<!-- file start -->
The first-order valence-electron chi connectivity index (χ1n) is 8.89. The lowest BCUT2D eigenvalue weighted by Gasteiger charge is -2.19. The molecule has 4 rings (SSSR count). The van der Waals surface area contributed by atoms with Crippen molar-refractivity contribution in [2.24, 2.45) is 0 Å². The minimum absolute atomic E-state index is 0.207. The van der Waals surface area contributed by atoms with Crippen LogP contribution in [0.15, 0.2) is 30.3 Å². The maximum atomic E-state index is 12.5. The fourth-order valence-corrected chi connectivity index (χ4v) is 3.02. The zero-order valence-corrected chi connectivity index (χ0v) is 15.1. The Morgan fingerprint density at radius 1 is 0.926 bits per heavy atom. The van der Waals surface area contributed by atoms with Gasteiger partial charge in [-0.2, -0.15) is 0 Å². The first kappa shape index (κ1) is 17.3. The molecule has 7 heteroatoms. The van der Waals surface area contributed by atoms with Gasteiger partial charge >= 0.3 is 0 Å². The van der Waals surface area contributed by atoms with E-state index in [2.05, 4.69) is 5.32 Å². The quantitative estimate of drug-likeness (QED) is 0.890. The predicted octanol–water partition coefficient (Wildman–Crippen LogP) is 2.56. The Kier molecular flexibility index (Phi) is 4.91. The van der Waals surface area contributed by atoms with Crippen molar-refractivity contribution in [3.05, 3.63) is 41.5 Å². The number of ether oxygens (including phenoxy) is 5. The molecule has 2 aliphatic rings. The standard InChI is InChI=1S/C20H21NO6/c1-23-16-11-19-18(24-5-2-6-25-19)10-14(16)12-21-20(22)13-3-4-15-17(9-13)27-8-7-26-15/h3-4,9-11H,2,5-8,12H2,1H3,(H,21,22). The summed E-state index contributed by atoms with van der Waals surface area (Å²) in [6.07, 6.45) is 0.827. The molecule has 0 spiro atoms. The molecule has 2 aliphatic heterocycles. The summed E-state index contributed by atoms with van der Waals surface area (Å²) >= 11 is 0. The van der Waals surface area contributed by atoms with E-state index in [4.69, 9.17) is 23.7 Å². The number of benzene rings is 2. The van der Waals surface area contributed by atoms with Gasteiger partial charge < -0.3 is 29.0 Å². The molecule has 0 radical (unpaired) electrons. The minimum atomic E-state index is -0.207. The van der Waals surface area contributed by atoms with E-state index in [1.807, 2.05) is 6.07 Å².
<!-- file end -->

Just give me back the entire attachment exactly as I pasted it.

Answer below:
The first-order valence-electron chi connectivity index (χ1n) is 8.89. The lowest BCUT2D eigenvalue weighted by Gasteiger charge is -2.19. The molecule has 4 rings (SSSR count). The van der Waals surface area contributed by atoms with Crippen molar-refractivity contribution in [2.24, 2.45) is 0 Å². The minimum absolute atomic E-state index is 0.207. The van der Waals surface area contributed by atoms with Crippen LogP contribution in [0.15, 0.2) is 30.3 Å². The maximum atomic E-state index is 12.5. The fourth-order valence-corrected chi connectivity index (χ4v) is 3.02. The zero-order valence-corrected chi connectivity index (χ0v) is 15.1. The Morgan fingerprint density at radius 1 is 0.926 bits per heavy atom. The van der Waals surface area contributed by atoms with Gasteiger partial charge in [-0.2, -0.15) is 0 Å². The first kappa shape index (κ1) is 17.3. The molecule has 7 heteroatoms. The van der Waals surface area contributed by atoms with Gasteiger partial charge >= 0.3 is 0 Å². The van der Waals surface area contributed by atoms with E-state index in [2.05, 4.69) is 5.32 Å². The quantitative estimate of drug-likeness (QED) is 0.890. The predicted octanol–water partition coefficient (Wildman–Crippen LogP) is 2.56. The Kier molecular flexibility index (Phi) is 4.91. The van der Waals surface area contributed by atoms with Crippen molar-refractivity contribution in [3.05, 3.63) is 41.5 Å². The number of ether oxygens (including phenoxy) is 5. The molecule has 2 aliphatic rings. The standard InChI is InChI=1S/C20H21NO6/c1-23-16-11-19-18(24-5-2-6-25-19)10-14(16)12-21-20(22)13-3-4-15-17(9-13)27-8-7-26-15/h3-4,9-11H,2,5-8,12H2,1H3,(H,21,22). The summed E-state index contributed by atoms with van der Waals surface area (Å²) in [6.07, 6.45) is 0.827. The molecule has 0 spiro atoms. The molecule has 2 aliphatic heterocycles. The summed E-state index contributed by atoms with van der Waals surface area (Å²) >= 11 is 0. The van der Waals surface area contributed by atoms with E-state index in [4.69, 9.17) is 23.7 Å². The number of benzene rings is 2. The van der Waals surface area contributed by atoms with Gasteiger partial charge < -0.3 is 29.0 Å². The molecule has 0 radical (unpaired) electrons. The minimum atomic E-state index is -0.207. The van der Waals surface area contributed by atoms with E-state index in [1.807, 2.05) is 6.07 Å².